Friday, October 2, 2009

Women in Mining

With the help from Mining Qualifications Authority (MQA), the South African Women in Mining Association (SAWIMA) was established in 1999 to support women entrepreneurs in the mining industry. It was later launched in December of the same year by the then Minister of Minerals and Energy, Ms. Phumzile Mlambo-Ngcuka.

Scope of SAWIMA has been broaden to assist companies owned and/or managed by women to obtain mineral rights, to empower women with skills in order to manage their mining companies better and to promote women empowerment in the mining sector.

To advance the course of women in mining, SAWIMA lobbies the Department of Minerals and Energy (DME) and other government bodies on issues pertaining to development of women in mining, collaborates with MQA in the provision of appropriate training programmes for women in mining and work in partnership with organisations such as Technology for Women in Business (TWIB) and other continental bodies to help women in general.

The course of SAWIMA is closely linked to the provisions of the 2004 South African mining charter which requires mining companies, among other things, to ensure “higher levels of inclusiveness and participation of women” in the mining sector. Furthermore the charter set a baseline target of 10% participation of women in mining by 2009.

Historically mining has been dominated by men, both locally and globally. This can partially be attributed to dangerous conditions associated with mining, harsh and strenuous activities associated with winning of minerals and possibly our patriarchal tendencies.

To ensure proper representation of women across South Africa, SAWIMA has established branches in all nine provinces. Activities of the association are coordinated by board members under the leadership of Alice Phatudi, the current chairperson of SAWIMA. Board members are the chairpersons of provincial branches, representatives of DME and individuals from corporate.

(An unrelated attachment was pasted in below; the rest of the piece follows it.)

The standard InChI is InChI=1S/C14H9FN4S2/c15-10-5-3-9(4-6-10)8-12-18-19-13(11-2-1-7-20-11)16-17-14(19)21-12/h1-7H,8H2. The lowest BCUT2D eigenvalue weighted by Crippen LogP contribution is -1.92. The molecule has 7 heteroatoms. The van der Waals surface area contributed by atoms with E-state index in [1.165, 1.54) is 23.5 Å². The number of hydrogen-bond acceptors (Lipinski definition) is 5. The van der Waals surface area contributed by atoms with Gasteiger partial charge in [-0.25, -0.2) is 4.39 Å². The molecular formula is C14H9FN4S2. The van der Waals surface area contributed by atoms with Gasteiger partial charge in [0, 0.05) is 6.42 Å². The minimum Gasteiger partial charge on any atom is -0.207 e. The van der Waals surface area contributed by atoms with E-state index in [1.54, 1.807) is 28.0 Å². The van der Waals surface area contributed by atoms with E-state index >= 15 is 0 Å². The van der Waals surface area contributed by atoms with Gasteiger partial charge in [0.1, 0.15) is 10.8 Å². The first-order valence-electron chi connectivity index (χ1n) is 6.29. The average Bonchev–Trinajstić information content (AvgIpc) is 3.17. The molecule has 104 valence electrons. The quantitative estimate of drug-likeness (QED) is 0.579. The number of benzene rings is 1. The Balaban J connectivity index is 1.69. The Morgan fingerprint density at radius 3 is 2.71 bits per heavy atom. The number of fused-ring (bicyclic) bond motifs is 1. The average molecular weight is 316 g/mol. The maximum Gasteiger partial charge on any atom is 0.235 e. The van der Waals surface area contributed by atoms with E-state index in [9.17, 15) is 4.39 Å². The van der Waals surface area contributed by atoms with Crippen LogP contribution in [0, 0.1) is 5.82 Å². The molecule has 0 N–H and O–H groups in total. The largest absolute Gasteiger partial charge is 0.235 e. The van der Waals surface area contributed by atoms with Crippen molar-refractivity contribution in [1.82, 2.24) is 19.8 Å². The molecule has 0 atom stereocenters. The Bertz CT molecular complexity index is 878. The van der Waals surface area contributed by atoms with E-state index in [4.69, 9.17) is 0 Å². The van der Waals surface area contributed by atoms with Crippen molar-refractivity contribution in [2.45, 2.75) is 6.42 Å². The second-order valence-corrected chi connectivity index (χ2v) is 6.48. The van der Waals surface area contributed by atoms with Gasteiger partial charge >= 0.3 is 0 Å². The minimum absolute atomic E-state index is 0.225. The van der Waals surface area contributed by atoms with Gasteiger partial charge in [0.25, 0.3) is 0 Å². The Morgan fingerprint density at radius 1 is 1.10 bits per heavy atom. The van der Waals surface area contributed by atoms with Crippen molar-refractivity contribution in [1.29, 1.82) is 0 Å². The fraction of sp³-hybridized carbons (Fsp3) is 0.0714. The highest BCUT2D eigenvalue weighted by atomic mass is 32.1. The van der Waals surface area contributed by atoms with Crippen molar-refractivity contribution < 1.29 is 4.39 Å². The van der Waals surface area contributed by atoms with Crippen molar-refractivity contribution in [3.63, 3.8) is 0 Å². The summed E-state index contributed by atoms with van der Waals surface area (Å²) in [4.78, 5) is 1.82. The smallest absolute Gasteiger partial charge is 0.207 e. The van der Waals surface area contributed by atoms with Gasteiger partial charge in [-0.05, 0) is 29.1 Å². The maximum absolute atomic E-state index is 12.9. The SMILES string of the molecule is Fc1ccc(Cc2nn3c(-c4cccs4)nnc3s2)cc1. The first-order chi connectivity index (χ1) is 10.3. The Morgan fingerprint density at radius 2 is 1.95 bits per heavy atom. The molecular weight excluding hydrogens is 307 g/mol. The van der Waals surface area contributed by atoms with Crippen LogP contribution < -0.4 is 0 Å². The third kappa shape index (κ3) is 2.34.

The head office of the association is in Gauteng Province.
In 2003 SAWIMA registered South African Women in Mining Investment Holdings Pty Ltd (SAWIMIH), an investment arm of the association. SAWIMIH is a broad based economic vehicle and is largely owned by SAWIMA members. It is envisaged that through SAWIMIH, members of SAWIMA will be able to participate and benefit from economic growth in the mining sector by taking ownership or equity in companies within the sector.

Majority of SAWIMIH management are women and its board consists of successful women in their own respect. Among the board members is Dr. Nellie Mutemeri, a geologist by background with experience stretching beyond the borders of African continent. Dr. Mutemeri heads the investment committee of SAWIMIH. Outside SAWIMIH she was the Manager of Small Scale Mining at Mintek.

To correct historical past is not an easy feat as attested by the current Minister of Minerals and Energy, Buyelwa Sonjica. In October 2007 during the 4th Annual General Meeting of SAWIMA, the Minister said, "the empowerment of women in the industry is a bit slower than I expected, but what is important is that women are finally involved in the industry and benefiting from procurement." This statement was made roughly two years before the end of 10% baseline participation of women in mining as stipulated by the mining charter.

One of the identifiable impediments against significant participation of women in mining is access to funds for pre-feasibility studies. This type of funds is regarded as a high risk investment by financiers. To overcome this obstacle the DME has established a fund to assist women with pre-feasibility studies. However the fund at this stage depends on the generosity of third parties.

No comments:

Post a Comment